Experts have projected that as much as a third of U.S. health care spending is unnecessary and wasteful. One-quarter of the $765 billion of wasted health care dollars in 2009 was spent on overuse of services, which includes services that are provided more frequently than necessary or services that are higher-cost, but no more beneficial than lower-cost alternatives.
This overuse of services has implications for both health care costs and outcomes. There is substantial variation in the level of inappropriate use across different health care services. Research shows that the rates at which particular procedures, tests, and medications were performed or prescribed when clinically inappropriate ranged from a low of 1 percent to a high of 89 percent.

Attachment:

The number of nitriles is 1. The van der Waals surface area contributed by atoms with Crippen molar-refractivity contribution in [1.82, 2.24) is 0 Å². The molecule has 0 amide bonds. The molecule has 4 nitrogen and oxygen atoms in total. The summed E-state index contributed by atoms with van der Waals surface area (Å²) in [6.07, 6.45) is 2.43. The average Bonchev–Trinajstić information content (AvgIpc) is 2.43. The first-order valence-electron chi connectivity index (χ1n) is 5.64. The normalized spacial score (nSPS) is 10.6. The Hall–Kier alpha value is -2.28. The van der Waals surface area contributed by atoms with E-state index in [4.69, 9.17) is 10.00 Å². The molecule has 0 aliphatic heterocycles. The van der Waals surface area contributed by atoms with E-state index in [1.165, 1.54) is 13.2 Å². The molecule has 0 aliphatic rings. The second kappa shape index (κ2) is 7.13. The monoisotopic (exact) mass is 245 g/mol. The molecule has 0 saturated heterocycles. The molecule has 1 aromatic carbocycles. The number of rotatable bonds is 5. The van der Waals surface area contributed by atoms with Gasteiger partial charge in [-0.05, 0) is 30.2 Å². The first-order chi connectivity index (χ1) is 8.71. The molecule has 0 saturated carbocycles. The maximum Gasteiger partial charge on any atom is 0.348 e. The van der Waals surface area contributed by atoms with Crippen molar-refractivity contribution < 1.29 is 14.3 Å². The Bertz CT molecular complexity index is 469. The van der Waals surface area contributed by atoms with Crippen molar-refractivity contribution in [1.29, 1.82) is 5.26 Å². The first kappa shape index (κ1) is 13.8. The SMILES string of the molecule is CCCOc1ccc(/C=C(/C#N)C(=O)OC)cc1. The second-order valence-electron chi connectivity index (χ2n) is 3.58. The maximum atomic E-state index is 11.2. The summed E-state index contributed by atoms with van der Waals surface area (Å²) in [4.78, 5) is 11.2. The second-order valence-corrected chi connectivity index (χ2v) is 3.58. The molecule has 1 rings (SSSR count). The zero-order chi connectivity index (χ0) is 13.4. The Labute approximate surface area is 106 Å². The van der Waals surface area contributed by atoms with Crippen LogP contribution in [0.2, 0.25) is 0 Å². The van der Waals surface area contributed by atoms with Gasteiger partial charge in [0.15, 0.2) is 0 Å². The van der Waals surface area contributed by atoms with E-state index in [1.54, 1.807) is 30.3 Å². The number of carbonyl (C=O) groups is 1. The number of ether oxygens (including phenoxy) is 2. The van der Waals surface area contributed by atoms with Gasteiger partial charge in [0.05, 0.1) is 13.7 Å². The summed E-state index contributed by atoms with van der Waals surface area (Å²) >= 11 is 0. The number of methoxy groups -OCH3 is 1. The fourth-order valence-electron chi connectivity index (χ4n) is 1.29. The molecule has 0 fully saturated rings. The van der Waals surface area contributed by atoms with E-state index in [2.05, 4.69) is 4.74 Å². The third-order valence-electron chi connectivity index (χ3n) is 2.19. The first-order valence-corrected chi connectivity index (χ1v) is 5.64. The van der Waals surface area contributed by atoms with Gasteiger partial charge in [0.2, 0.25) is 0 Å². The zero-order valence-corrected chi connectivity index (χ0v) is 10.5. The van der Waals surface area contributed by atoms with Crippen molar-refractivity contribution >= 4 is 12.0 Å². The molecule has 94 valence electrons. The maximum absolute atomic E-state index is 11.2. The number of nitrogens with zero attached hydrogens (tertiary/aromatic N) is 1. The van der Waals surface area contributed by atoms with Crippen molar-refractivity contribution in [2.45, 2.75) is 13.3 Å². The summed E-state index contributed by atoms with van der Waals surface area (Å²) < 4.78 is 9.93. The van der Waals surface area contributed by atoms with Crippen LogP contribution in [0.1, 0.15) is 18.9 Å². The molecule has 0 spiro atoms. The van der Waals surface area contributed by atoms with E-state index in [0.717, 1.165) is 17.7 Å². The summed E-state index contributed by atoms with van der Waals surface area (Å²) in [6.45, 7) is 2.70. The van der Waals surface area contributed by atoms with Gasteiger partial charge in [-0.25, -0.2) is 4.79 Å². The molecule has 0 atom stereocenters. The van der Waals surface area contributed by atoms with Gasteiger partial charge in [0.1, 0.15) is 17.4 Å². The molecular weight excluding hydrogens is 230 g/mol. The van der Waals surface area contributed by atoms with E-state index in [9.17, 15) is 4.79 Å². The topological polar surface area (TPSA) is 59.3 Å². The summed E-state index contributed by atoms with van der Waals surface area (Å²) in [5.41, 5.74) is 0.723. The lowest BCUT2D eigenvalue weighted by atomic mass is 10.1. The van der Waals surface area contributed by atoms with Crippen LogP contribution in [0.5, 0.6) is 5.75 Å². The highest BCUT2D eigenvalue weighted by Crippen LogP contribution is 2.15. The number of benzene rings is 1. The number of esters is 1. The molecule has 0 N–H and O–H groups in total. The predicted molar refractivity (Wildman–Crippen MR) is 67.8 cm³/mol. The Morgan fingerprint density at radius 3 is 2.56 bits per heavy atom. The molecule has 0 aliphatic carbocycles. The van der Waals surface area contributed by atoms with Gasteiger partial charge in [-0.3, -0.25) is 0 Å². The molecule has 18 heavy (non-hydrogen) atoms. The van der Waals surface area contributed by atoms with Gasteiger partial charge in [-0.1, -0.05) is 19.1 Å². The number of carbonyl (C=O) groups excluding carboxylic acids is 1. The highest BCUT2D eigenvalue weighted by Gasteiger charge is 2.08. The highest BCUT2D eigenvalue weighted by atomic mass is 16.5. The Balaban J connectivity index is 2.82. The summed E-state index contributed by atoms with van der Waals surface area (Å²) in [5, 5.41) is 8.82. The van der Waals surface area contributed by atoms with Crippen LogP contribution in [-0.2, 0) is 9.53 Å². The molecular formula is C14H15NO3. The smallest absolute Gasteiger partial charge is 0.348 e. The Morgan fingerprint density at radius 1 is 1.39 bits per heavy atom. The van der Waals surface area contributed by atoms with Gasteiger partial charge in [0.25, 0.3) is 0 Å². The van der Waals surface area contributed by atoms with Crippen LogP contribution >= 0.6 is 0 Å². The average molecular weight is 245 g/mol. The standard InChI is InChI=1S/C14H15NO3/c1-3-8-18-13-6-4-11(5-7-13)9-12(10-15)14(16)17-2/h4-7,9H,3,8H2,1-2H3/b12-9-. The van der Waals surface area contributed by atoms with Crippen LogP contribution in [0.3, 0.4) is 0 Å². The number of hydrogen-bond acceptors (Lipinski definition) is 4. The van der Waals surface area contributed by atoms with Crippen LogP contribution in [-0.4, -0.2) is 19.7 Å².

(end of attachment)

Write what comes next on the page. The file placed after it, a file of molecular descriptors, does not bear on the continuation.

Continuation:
This Quick Strike Series brief, published online in January 2013 by the Urban Institute with support from RWJF, examines the ways in which unnecessary services drive up health care spending and various policy approaches to solving the problem.